WASHINGTON (AFP) - United States President Barack Obama on Tuesday (Aug 30) commuted the sentences of 111 drug offenders and other inmates, setting a record for such White House moves in a single month.
The latest grants came on top of 214 early releases Mr Obama agreed to earlier this month, for a total of 325 in August.
Mr Obama, whose second term ends in January, has trimmed 673 prison sentences since coming to office in 2009 - more than the previous 10 presidents combined.
The President is thus making good on his call for second chances in the US penal system.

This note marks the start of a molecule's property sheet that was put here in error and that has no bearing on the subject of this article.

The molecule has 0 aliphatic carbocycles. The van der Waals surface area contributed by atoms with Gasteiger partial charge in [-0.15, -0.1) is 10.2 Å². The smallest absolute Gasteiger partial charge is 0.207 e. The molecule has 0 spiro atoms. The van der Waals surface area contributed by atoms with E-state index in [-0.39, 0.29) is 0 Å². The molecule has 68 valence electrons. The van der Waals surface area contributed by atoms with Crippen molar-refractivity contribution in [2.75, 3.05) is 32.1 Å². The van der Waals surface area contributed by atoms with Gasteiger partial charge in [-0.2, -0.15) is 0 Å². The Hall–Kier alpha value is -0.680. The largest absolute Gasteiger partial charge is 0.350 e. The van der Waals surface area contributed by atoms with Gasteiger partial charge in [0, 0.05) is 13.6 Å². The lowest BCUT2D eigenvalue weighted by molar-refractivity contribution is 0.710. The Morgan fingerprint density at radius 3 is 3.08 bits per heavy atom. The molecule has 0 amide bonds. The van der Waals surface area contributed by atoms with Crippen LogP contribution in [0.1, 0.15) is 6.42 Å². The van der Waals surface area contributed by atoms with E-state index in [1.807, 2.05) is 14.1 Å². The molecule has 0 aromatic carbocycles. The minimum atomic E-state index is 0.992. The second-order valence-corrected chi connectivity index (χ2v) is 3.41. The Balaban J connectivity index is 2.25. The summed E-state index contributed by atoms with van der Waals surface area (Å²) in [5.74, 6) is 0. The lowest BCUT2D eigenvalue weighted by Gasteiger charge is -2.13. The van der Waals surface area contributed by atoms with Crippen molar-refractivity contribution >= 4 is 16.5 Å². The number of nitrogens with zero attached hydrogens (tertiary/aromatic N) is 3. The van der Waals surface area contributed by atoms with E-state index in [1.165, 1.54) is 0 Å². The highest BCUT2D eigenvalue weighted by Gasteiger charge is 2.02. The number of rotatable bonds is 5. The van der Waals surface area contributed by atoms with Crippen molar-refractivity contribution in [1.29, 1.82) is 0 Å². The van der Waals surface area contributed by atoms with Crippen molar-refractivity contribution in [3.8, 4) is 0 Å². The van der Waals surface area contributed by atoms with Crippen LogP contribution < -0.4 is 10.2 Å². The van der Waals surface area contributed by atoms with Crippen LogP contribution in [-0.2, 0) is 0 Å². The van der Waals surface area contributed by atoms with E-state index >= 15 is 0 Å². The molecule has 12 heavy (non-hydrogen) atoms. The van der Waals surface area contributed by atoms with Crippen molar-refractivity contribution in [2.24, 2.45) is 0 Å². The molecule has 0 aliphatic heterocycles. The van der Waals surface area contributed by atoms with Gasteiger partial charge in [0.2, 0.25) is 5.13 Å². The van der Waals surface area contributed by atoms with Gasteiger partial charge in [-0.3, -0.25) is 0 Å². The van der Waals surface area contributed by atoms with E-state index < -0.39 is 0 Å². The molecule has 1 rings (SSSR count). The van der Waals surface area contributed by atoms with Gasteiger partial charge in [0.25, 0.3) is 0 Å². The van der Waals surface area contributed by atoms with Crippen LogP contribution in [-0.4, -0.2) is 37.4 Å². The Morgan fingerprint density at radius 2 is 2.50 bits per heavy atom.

Prisoners benefitting from these shortened sentences are supposed to no longer present a threat. Most were low-level drug dealers who were facing heavy sentences due to a penal system critics say imposes excessive sentences for such crimes.
About a third had been handed sentences of life in prison.
The move is part of Mr Obama's effort to push ahead with criminal justice reform.
The United States currently has among the world's highest incarceration rates and puts a disproportionate number of black and Hispanic Americans behind bars.
One often cited reason are mandatory sentencing laws for the use of crack that are tougher than those for cocaine.